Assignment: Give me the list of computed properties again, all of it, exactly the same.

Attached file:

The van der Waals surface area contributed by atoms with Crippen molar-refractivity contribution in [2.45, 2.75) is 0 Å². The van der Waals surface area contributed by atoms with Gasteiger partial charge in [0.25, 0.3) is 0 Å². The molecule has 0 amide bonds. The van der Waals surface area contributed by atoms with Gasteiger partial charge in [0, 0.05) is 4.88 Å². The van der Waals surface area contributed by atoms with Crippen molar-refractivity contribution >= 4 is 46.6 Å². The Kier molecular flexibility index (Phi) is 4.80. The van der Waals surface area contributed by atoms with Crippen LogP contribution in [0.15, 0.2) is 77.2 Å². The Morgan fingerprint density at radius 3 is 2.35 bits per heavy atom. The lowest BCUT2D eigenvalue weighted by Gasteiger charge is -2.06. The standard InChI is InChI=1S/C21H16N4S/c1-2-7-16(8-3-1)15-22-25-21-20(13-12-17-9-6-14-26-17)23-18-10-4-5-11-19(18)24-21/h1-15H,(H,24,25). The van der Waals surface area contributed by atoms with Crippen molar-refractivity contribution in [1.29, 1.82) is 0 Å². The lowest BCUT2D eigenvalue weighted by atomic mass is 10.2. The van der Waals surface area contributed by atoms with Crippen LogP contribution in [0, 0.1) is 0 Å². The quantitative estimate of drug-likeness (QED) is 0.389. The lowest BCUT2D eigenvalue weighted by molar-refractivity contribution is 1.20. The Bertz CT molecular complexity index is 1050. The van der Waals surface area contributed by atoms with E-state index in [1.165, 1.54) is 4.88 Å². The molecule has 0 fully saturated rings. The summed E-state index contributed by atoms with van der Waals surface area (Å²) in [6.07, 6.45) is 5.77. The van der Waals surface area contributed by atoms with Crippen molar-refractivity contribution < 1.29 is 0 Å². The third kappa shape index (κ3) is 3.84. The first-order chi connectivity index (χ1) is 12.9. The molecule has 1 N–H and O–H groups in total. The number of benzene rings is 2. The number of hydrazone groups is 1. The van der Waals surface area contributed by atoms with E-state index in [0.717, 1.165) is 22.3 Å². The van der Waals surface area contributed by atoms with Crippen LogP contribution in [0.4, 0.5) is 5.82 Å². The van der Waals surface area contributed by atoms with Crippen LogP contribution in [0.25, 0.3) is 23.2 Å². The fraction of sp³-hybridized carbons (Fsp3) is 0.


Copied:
The van der Waals surface area contributed by atoms with Crippen molar-refractivity contribution in [2.45, 2.75) is 0 Å². The van der Waals surface area contributed by atoms with Gasteiger partial charge in [0.25, 0.3) is 0 Å². The molecule has 0 amide bonds. The van der Waals surface area contributed by atoms with Gasteiger partial charge in [0, 0.05) is 4.88 Å². The van der Waals surface area contributed by atoms with Crippen molar-refractivity contribution >= 4 is 46.6 Å². The Kier molecular flexibility index (Phi) is 4.80. The van der Waals surface area contributed by atoms with Crippen LogP contribution in [0.15, 0.2) is 77.2 Å². The Morgan fingerprint density at radius 3 is 2.35 bits per heavy atom. The lowest BCUT2D eigenvalue weighted by Gasteiger charge is -2.06. The standard InChI is InChI=1S/C21H16N4S/c1-2-7-16(8-3-1)15-22-25-21-20(13-12-17-9-6-14-26-17)23-18-10-4-5-11-19(18)24-21/h1-15H,(H,24,25). The van der Waals surface area contributed by atoms with Crippen molar-refractivity contribution in [1.29, 1.82) is 0 Å². The lowest BCUT2D eigenvalue weighted by atomic mass is 10.2. The van der Waals surface area contributed by atoms with Crippen LogP contribution in [0, 0.1) is 0 Å². The quantitative estimate of drug-likeness (QED) is 0.389. The lowest BCUT2D eigenvalue weighted by molar-refractivity contribution is 1.20. The Bertz CT molecular complexity index is 1050. The van der Waals surface area contributed by atoms with E-state index in [1.165, 1.54) is 4.88 Å². The molecule has 0 fully saturated rings. The summed E-state index contributed by atoms with van der Waals surface area (Å²) in [6.07, 6.45) is 5.77. The van der Waals surface area contributed by atoms with Crippen molar-refractivity contribution < 1.29 is 0 Å². The third kappa shape index (κ3) is 3.84. The first-order chi connectivity index (χ1) is 12.9. The molecule has 1 N–H and O–H groups in total. The number of benzene rings is 2. The number of hydrazone groups is 1. The van der Waals surface area contributed by atoms with E-state index in [0.717, 1.165) is 22.3 Å². The van der Waals surface area contributed by atoms with Crippen LogP contribution in [0.4, 0.5) is 5.82 Å². The van der Waals surface area contributed by atoms with Crippen LogP contribution in [0.25, 0.3) is 23.2 Å². The fraction of sp³-hybridized carbons (Fsp3) is 0.